NY Times blames Israel for U.S., Palestinian failures to advance the peace process

Leo Rennert
The Obama administration has withdrawn a package of security and diplomatic incentives for Israel in exchange for a three-month extension of a building moratorium in West Bank settlements, admitting that this wouldn't bring about resumption of Israel-Palestinian peace talks.  So who's to blame for this breakdown in the peace process?

In his Dec. 8 front-page article, New York Times correspondent Mark Landler fingers Israel as the culprit.  "After three weeks of fruitless haggling with Prime Minister Benjamin Netanyahu," he writes in his lead paragraph, "the Obama administration has given up its effort to persuade the Israeli government to freeze construction of Jewish settles for 90 days."

The inference is clear.  Netanyahu torpedoed this latest U.S. initiative to restart direct negotiations between Israel and the Palestinian Authority, sinking it with "three weeks of fruitless haggling." The facts, however, prove otherwise.

Following a seven-hour meeting in New York between Secretary of State Hillary Clinton and Netanyahu in mid-November, the administration cobbled together a package of incentives to make it more palatable to Israel to agree to another construction freeze in Jewish settlements -- this one for 90 days.  Netanyahu was amenable and promised to put the deal to a vote of his security cabinet once Clinton put in writing the oral understandings reached by him and the Secretary -- that this would be the last time that the U.S. would pressure Israel for a construction freeze to bring Mahmoud Abbas to the bargaining table, that like the previous 10-month moratorium, the freeze would extend to West Bank settlements but not to East Jerusalem, that Israel would get 20 advanced American jet-fighter planes, and that the Obama administration would pledge to veto any and all anti-Israel resolutions that might come before the UN Security Council.

These were the terms agreed upon orally by Clinton and Netanyahu -- and in fairly short order after last month's New York meeting. All that Bibi wanted was written confirmation to nail down a majority vote in his cabinet. This hardly comports with Landler's assertion of "three weeks of fruitless haggling" between Netanyahu and the Obama administration.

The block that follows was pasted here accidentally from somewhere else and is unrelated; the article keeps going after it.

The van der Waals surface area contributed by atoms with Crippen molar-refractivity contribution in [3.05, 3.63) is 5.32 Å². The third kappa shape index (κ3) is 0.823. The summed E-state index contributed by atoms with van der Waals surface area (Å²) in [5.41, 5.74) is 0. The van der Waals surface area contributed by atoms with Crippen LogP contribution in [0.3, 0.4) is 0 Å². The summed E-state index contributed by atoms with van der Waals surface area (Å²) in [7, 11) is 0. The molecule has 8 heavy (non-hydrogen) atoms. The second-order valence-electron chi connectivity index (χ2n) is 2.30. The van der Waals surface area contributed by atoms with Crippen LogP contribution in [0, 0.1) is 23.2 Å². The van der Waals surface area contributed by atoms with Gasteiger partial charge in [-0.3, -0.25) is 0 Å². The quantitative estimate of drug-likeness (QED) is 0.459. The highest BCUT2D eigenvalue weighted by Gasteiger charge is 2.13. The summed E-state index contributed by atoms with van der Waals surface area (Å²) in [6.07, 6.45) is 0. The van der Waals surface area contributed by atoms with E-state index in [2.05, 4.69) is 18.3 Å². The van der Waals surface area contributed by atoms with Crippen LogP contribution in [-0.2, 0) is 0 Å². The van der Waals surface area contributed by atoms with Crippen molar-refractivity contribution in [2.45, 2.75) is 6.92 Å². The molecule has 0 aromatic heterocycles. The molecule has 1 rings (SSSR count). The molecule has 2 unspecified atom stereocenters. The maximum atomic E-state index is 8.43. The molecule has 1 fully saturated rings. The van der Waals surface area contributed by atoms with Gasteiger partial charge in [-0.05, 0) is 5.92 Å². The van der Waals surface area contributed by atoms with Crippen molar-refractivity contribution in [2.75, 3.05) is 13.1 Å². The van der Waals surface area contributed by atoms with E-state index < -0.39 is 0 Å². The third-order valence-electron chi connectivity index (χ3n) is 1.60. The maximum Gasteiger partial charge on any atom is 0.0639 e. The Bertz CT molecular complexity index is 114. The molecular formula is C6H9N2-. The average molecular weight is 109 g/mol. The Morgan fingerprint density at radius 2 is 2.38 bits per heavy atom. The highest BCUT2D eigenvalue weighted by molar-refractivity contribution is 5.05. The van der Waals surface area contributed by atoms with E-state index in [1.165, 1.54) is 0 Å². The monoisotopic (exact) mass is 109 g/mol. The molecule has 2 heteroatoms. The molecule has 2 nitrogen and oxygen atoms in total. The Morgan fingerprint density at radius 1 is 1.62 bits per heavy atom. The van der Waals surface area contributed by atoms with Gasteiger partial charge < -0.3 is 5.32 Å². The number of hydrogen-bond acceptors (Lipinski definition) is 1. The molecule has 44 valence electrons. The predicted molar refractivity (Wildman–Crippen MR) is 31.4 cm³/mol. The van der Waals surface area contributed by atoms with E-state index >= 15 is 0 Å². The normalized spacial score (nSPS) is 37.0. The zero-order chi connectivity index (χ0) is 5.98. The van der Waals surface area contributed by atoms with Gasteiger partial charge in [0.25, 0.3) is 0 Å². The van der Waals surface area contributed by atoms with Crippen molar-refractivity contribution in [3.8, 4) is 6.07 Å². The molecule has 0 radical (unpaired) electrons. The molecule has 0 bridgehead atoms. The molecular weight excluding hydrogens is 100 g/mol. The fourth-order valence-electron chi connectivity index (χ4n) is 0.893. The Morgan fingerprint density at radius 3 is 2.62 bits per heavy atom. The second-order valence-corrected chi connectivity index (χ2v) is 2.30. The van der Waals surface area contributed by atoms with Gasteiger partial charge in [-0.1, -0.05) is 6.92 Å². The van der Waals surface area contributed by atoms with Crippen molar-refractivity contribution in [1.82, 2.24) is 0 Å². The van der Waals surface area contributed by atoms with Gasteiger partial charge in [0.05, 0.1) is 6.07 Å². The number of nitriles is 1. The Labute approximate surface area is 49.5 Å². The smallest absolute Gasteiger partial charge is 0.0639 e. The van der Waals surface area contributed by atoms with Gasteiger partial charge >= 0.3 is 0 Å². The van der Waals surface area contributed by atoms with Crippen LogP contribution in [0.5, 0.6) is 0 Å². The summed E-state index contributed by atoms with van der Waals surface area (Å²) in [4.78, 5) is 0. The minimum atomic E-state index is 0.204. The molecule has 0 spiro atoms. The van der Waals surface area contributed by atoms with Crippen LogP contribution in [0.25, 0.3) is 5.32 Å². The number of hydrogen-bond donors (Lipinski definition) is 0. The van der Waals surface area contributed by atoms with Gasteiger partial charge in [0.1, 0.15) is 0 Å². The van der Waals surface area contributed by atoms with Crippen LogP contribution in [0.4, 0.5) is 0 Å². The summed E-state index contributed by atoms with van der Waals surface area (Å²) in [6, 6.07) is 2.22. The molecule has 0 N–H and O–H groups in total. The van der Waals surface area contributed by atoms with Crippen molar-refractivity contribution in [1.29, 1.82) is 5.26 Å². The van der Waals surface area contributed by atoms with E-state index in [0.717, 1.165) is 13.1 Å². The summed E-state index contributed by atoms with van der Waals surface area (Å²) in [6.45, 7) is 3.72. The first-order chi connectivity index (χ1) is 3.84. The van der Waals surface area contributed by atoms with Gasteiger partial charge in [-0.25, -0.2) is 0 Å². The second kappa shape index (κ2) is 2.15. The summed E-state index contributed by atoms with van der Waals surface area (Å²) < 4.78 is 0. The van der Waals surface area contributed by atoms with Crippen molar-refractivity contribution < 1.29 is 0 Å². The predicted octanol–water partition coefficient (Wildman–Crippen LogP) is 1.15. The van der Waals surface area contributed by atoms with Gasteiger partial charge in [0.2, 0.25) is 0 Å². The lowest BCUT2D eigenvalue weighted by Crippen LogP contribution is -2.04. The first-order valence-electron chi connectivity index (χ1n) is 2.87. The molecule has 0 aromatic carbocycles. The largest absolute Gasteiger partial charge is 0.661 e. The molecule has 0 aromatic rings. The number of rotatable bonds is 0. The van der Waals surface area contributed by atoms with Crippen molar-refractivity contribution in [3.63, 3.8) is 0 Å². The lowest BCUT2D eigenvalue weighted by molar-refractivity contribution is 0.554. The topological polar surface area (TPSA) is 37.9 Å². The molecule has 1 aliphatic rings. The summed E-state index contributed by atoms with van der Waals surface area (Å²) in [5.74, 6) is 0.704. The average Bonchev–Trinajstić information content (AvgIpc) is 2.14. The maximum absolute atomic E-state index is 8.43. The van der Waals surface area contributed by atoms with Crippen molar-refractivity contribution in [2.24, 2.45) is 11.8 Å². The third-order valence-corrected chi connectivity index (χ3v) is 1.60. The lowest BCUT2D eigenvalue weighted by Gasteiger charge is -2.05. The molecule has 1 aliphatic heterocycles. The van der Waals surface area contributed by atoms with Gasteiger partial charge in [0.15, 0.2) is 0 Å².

The actual blame for the collapse of the U.S. plan lies mainly elsewhere.

For starters, the Palestinian Authority launched a fierce attack on the proposed deal immediately after its terms became known.  Abbas made it clear that a 90-day moratorium would not bring him to the negotiating table.  He upped the ante and insisted that any freeze also had to apply to Jewish construction in East Jerusalem, including in all its Jewish neighborhoods. In effect, this was an Abbas veto of the U.S. proposal. Even with a 90-day freeze in the West Bank, he wouldn't play

Clinton also came to the stark realization that she had been wrong in expecting that a 90-day renewal of negotiation would be sufficient to reach a final agreement on borders of a Palestinian state.  How can you define such borders without also including Jerusalem, the toughest nut to crack in any final peace agreement?  Abbas insisted that a Palestinian state would have to include the entire Old City of Jerusalem, including the Temple Mount and the Western Wall, Judaism's holiest sites. Clinton now acknowledges that, even if Abbas had been ready to cooperate and return to direct negotiations for 90 days, this wouldn't have been a fruitful path to a major breakthrough in resolving final-status issues.

Finally, as it became clear that the U.S. side had growing difficulties in putting the Clinton-Netanyahu agreement into writing, there were media reports that President Obama was reluctant to endorse the full package of U.S. incentives because he thought Clinton promised too much to Netanyahu.

So in assigning blame for this U.S. failure, it's rather evident that Abbas, Clinton, and possible discord between the president and his secretary of state rank as more responsible culprits than Netanyahu.

But this wasn't sufficient to deter Landler and the New York Times from engaging in historical revisionism in order to portray Netanyahu as the prime villain in this little drama.  And Abbas, who did far more to torpedo the deal, gets a pass as usual in the New York Times.